February 2, 2021 @ 3:00 pm - 4:00 pm
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Join us for a seminar with Dr. Carolyn C. Kuranz, Associate Research Scientist at the University of Michigan, titled “Hydrodynamic Instability and Radiation Hydrodynamics Experiments in High-energy-density Plasmas.”
The seminar will begin at 3pm ET on February 2, 2021. It will be held via Microsoft Teams.
Abstract: Hydrodynamic instabilities can occur during multiple phases of inertial confinement fusion experiments causing unwanted hydrodynamic mixing, limiting gain and stymie fusion ignition. Therefore, it is important to fundamentally understand these instabilities through experiments, simulations, and theory. Using high-energy lasers, we can create strong pressure and velocity gradients that drive hydrodynamic instabilities under high-energy-density conditions. Also, strong radiation fields can affect hydrodynamic evolution. I will present a study of the evolution of hydrodynamic instabilities and radiative shocks, specifically the suppression of Kelvin-Helmholtz growth due to compressible effects, and the ablative stabilization of the Rayleigh-Taylor instability. We use the x-ray radiography technique to create a 2D image of instability growth and observe the evolution of these processes.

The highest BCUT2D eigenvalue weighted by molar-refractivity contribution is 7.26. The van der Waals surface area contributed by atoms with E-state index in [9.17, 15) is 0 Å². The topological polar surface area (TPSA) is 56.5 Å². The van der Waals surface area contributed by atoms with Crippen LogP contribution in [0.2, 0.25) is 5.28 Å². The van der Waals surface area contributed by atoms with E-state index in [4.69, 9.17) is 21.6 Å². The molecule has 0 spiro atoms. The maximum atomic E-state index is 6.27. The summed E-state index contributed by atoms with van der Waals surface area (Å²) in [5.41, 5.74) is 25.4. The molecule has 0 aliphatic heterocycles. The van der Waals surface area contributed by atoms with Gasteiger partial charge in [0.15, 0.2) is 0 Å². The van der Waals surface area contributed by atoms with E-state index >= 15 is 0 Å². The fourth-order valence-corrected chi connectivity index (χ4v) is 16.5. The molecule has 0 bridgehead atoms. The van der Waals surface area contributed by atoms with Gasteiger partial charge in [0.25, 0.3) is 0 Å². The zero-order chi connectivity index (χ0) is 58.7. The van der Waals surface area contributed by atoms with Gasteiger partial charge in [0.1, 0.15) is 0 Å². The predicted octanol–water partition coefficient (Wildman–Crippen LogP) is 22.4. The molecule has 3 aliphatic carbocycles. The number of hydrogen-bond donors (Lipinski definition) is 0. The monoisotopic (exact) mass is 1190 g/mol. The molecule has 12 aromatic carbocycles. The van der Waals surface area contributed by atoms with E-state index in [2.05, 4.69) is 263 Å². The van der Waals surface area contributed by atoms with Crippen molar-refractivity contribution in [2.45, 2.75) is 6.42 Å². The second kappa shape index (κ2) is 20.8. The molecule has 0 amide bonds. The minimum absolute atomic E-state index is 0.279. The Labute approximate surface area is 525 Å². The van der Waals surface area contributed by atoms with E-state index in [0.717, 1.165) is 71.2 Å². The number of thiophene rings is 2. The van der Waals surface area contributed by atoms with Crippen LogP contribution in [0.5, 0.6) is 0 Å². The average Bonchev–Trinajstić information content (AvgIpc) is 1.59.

This work is funded by the U.S. Department of Energy, through the NNSA-DS and SC-OFES Joint Program in High-Energy-Density Laboratory Plasmas, grant number DE-NA0002956, and the National Laser User Facility Program, grant number DE-NA0002719, and National Science Foundation through the Basic Plasma Science and Engineering program NSF 16-564, grant number 1707260.
Speaker Bio: Dr. Carolyn Kuranz graduated with honors in Physics from Bryn Mawr College in 2002 and earned her PhD in Applied Physics from University of Michigan in 2009. She is currently an Associate Research Scientist at the University of Michigan and a Primary Investigator of a National Nuclear Security Association Center of Excellence, the Center for Laboratory Astrophysics. Dr. Kuranz has led high-energy-density physics experiments at facilities around the world studying hydrodynamic instabilities, radiation hydrodynamics, and magnetohydrodynamics. She is an ex officio Executive Committee of the Division of Plasma Physics of the American Physical Society and received University of Michigan’s Ted Kennedy Family Faculty Team Excellence Award for her participation in the Center for Radiative Shock Hydrodynamics.